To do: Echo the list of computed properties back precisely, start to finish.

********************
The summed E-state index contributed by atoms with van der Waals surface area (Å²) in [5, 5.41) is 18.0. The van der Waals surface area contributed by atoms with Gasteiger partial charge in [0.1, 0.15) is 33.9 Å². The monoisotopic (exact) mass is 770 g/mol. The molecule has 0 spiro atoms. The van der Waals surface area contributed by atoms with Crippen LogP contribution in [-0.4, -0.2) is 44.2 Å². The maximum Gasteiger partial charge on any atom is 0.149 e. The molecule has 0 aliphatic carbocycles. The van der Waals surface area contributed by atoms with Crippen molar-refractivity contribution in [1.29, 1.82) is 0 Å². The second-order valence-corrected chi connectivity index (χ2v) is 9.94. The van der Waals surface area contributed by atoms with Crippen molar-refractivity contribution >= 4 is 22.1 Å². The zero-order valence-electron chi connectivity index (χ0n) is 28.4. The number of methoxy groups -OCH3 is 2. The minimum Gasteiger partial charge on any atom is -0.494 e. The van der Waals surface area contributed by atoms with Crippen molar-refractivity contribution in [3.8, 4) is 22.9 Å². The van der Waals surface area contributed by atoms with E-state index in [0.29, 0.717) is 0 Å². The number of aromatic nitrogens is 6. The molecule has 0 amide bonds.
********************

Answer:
The summed E-state index contributed by atoms with van der Waals surface area (Å²) in [5, 5.41) is 18.0. The van der Waals surface area contributed by atoms with Gasteiger partial charge in [0.1, 0.15) is 33.9 Å². The monoisotopic (exact) mass is 770 g/mol. The molecule has 0 spiro atoms. The van der Waals surface area contributed by atoms with Crippen LogP contribution in [-0.4, -0.2) is 44.2 Å². The maximum Gasteiger partial charge on any atom is 0.149 e. The molecule has 0 aliphatic carbocycles. The van der Waals surface area contributed by atoms with Crippen molar-refractivity contribution in [1.29, 1.82) is 0 Å². The second-order valence-corrected chi connectivity index (χ2v) is 9.94. The van der Waals surface area contributed by atoms with Crippen molar-refractivity contribution >= 4 is 22.1 Å². The zero-order valence-electron chi connectivity index (χ0n) is 28.4. The number of methoxy groups -OCH3 is 2. The minimum Gasteiger partial charge on any atom is -0.494 e. The van der Waals surface area contributed by atoms with Crippen molar-refractivity contribution in [3.8, 4) is 22.9 Å². The van der Waals surface area contributed by atoms with E-state index in [0.29, 0.717) is 0 Å². The number of aromatic nitrogens is 6. The molecule has 0 amide bonds.